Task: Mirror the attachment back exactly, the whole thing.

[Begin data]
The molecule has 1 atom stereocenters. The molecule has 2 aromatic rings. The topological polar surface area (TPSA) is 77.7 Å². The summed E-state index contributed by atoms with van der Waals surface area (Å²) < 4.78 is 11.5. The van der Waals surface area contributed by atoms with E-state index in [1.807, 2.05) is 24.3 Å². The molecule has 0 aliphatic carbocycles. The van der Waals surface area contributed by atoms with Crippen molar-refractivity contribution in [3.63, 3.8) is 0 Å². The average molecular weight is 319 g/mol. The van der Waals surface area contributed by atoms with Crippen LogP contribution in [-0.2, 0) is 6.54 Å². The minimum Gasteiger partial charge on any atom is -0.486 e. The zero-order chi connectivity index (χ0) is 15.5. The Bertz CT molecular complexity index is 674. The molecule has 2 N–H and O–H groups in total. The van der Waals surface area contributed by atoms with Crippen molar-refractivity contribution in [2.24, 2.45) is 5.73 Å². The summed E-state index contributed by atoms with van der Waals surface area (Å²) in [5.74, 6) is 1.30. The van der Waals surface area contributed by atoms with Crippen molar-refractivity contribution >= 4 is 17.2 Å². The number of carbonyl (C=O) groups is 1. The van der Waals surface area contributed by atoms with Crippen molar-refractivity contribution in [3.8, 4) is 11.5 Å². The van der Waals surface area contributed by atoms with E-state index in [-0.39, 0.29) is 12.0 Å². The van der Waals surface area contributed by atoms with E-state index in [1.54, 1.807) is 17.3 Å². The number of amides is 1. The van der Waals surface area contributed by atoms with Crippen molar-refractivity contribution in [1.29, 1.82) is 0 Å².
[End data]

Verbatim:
The molecule has 1 atom stereocenters. The molecule has 2 aromatic rings. The topological polar surface area (TPSA) is 77.7 Å². The summed E-state index contributed by atoms with van der Waals surface area (Å²) < 4.78 is 11.5. The van der Waals surface area contributed by atoms with E-state index in [1.807, 2.05) is 24.3 Å². The molecule has 0 aliphatic carbocycles. The van der Waals surface area contributed by atoms with Crippen molar-refractivity contribution in [3.63, 3.8) is 0 Å². The average molecular weight is 319 g/mol. The van der Waals surface area contributed by atoms with Crippen LogP contribution in [-0.2, 0) is 6.54 Å². The minimum Gasteiger partial charge on any atom is -0.486 e. The zero-order chi connectivity index (χ0) is 15.5. The Bertz CT molecular complexity index is 674. The molecule has 2 N–H and O–H groups in total. The van der Waals surface area contributed by atoms with Crippen molar-refractivity contribution in [2.24, 2.45) is 5.73 Å². The summed E-state index contributed by atoms with van der Waals surface area (Å²) in [5.74, 6) is 1.30. The van der Waals surface area contributed by atoms with Crippen molar-refractivity contribution >= 4 is 17.2 Å². The number of carbonyl (C=O) groups is 1. The van der Waals surface area contributed by atoms with Crippen molar-refractivity contribution in [3.8, 4) is 11.5 Å². The van der Waals surface area contributed by atoms with E-state index in [-0.39, 0.29) is 12.0 Å². The van der Waals surface area contributed by atoms with E-state index in [1.54, 1.807) is 17.3 Å². The number of amides is 1. The van der Waals surface area contributed by atoms with Crippen molar-refractivity contribution in [1.29, 1.82) is 0 Å².